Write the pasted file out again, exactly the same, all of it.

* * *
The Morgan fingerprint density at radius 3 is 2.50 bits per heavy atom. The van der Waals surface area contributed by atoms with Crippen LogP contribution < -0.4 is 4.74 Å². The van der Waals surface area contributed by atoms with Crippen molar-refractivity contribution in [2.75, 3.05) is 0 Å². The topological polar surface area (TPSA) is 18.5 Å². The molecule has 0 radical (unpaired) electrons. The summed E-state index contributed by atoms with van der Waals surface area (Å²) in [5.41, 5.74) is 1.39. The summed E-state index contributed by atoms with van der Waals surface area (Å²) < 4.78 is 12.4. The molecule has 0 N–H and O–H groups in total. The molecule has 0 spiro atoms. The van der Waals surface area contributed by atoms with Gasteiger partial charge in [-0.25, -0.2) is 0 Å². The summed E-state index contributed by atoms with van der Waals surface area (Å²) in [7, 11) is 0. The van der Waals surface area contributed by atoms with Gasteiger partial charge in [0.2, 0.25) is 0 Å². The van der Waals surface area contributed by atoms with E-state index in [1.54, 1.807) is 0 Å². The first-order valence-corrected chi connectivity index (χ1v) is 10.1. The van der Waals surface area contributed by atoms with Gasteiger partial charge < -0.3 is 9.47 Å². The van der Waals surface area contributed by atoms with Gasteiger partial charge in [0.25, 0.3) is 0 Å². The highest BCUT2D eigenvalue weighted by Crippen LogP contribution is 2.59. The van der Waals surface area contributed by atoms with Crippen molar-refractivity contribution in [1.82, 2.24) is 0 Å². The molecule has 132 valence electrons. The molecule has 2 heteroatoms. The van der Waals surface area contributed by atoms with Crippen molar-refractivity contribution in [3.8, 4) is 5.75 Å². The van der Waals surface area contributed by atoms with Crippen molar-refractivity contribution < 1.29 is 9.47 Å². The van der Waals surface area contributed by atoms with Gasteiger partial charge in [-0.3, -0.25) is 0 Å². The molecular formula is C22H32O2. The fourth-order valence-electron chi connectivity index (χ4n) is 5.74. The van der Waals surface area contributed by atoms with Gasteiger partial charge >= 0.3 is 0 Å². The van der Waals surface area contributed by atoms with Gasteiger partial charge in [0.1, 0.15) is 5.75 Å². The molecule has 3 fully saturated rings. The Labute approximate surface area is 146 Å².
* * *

The Morgan fingerprint density at radius 3 is 2.50 bits per heavy atom. The van der Waals surface area contributed by atoms with Crippen LogP contribution < -0.4 is 4.74 Å². The van der Waals surface area contributed by atoms with Crippen molar-refractivity contribution in [2.75, 3.05) is 0 Å². The topological polar surface area (TPSA) is 18.5 Å². The molecule has 0 radical (unpaired) electrons. The summed E-state index contributed by atoms with van der Waals surface area (Å²) in [5.41, 5.74) is 1.39. The summed E-state index contributed by atoms with van der Waals surface area (Å²) < 4.78 is 12.4. The molecule has 0 N–H and O–H groups in total. The molecule has 0 spiro atoms. The van der Waals surface area contributed by atoms with Gasteiger partial charge in [-0.25, -0.2) is 0 Å². The summed E-state index contributed by atoms with van der Waals surface area (Å²) in [7, 11) is 0. The van der Waals surface area contributed by atoms with Gasteiger partial charge in [0.2, 0.25) is 0 Å². The van der Waals surface area contributed by atoms with E-state index in [1.54, 1.807) is 0 Å². The first-order valence-corrected chi connectivity index (χ1v) is 10.1. The van der Waals surface area contributed by atoms with Gasteiger partial charge < -0.3 is 9.47 Å². The van der Waals surface area contributed by atoms with Gasteiger partial charge in [0.25, 0.3) is 0 Å². The highest BCUT2D eigenvalue weighted by Crippen LogP contribution is 2.59. The van der Waals surface area contributed by atoms with Crippen molar-refractivity contribution in [1.82, 2.24) is 0 Å². The molecule has 132 valence electrons. The molecule has 2 heteroatoms. The van der Waals surface area contributed by atoms with Crippen molar-refractivity contribution in [3.8, 4) is 5.75 Å². The van der Waals surface area contributed by atoms with Crippen molar-refractivity contribution < 1.29 is 9.47 Å². The van der Waals surface area contributed by atoms with Gasteiger partial charge in [-0.3, -0.25) is 0 Å². The molecular formula is C22H32O2. The fourth-order valence-electron chi connectivity index (χ4n) is 5.74. The van der Waals surface area contributed by atoms with Gasteiger partial charge >= 0.3 is 0 Å². The van der Waals surface area contributed by atoms with Gasteiger partial charge in [0.1, 0.15) is 5.75 Å². The molecule has 3 fully saturated rings. The Labute approximate surface area is 146 Å².